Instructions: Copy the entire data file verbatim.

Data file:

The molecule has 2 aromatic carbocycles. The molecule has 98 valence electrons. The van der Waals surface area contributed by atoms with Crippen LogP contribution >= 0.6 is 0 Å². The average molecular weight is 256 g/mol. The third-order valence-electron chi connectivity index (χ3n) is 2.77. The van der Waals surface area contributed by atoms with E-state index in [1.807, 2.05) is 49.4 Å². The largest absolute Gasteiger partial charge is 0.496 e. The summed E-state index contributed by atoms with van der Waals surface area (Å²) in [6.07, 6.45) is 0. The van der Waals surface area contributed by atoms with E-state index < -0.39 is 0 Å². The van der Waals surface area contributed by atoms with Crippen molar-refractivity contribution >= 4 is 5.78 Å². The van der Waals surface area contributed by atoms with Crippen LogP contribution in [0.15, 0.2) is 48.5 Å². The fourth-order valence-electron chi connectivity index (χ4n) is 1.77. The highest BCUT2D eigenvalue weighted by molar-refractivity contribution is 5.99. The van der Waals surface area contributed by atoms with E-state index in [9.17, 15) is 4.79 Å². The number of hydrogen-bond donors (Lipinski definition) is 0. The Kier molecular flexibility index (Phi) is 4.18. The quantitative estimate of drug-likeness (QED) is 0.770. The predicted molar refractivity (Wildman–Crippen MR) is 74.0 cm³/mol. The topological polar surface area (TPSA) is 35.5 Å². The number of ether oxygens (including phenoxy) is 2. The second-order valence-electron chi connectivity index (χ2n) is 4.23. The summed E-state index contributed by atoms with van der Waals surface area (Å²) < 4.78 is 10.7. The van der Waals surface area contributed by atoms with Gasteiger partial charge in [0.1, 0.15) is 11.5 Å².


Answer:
The molecule has 2 aromatic carbocycles. The molecule has 98 valence electrons. The van der Waals surface area contributed by atoms with Crippen LogP contribution >= 0.6 is 0 Å². The average molecular weight is 256 g/mol. The third-order valence-electron chi connectivity index (χ3n) is 2.77. The van der Waals surface area contributed by atoms with E-state index in [1.807, 2.05) is 49.4 Å². The largest absolute Gasteiger partial charge is 0.496 e. The summed E-state index contributed by atoms with van der Waals surface area (Å²) in [6.07, 6.45) is 0. The van der Waals surface area contributed by atoms with E-state index < -0.39 is 0 Å². The van der Waals surface area contributed by atoms with Crippen molar-refractivity contribution >= 4 is 5.78 Å². The van der Waals surface area contributed by atoms with Crippen LogP contribution in [0.15, 0.2) is 48.5 Å². The fourth-order valence-electron chi connectivity index (χ4n) is 1.77. The highest BCUT2D eigenvalue weighted by molar-refractivity contribution is 5.99. The van der Waals surface area contributed by atoms with E-state index in [9.17, 15) is 4.79 Å². The number of hydrogen-bond donors (Lipinski definition) is 0. The Kier molecular flexibility index (Phi) is 4.18. The quantitative estimate of drug-likeness (QED) is 0.770. The predicted molar refractivity (Wildman–Crippen MR) is 74.0 cm³/mol. The topological polar surface area (TPSA) is 35.5 Å². The number of ether oxygens (including phenoxy) is 2. The second-order valence-electron chi connectivity index (χ2n) is 4.23. The summed E-state index contributed by atoms with van der Waals surface area (Å²) < 4.78 is 10.7. The van der Waals surface area contributed by atoms with Gasteiger partial charge in [0.1, 0.15) is 11.5 Å².